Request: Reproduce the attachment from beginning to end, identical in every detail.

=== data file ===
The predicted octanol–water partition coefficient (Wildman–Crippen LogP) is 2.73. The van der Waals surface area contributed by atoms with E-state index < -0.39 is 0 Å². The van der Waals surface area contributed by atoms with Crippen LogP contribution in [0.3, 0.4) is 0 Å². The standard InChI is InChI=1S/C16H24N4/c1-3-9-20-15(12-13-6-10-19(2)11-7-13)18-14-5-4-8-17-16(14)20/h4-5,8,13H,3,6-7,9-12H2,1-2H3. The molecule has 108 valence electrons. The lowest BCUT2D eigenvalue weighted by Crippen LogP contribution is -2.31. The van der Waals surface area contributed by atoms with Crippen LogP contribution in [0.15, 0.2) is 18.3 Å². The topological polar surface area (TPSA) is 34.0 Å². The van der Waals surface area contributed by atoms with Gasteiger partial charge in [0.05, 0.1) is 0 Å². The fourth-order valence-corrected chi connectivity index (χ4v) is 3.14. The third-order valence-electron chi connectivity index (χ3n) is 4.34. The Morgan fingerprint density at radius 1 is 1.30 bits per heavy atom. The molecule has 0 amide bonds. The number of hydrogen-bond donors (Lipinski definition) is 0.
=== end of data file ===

The predicted octanol–water partition coefficient (Wildman–Crippen LogP) is 2.73. The van der Waals surface area contributed by atoms with E-state index < -0.39 is 0 Å². The van der Waals surface area contributed by atoms with Crippen LogP contribution in [0.3, 0.4) is 0 Å². The standard InChI is InChI=1S/C16H24N4/c1-3-9-20-15(12-13-6-10-19(2)11-7-13)18-14-5-4-8-17-16(14)20/h4-5,8,13H,3,6-7,9-12H2,1-2H3. The molecule has 108 valence electrons. The lowest BCUT2D eigenvalue weighted by Crippen LogP contribution is -2.31. The van der Waals surface area contributed by atoms with Crippen LogP contribution in [0.15, 0.2) is 18.3 Å². The topological polar surface area (TPSA) is 34.0 Å². The van der Waals surface area contributed by atoms with Gasteiger partial charge in [0.05, 0.1) is 0 Å². The fourth-order valence-corrected chi connectivity index (χ4v) is 3.14. The third-order valence-electron chi connectivity index (χ3n) is 4.34. The Morgan fingerprint density at radius 1 is 1.30 bits per heavy atom. The molecule has 0 amide bonds. The number of hydrogen-bond donors (Lipinski definition) is 0.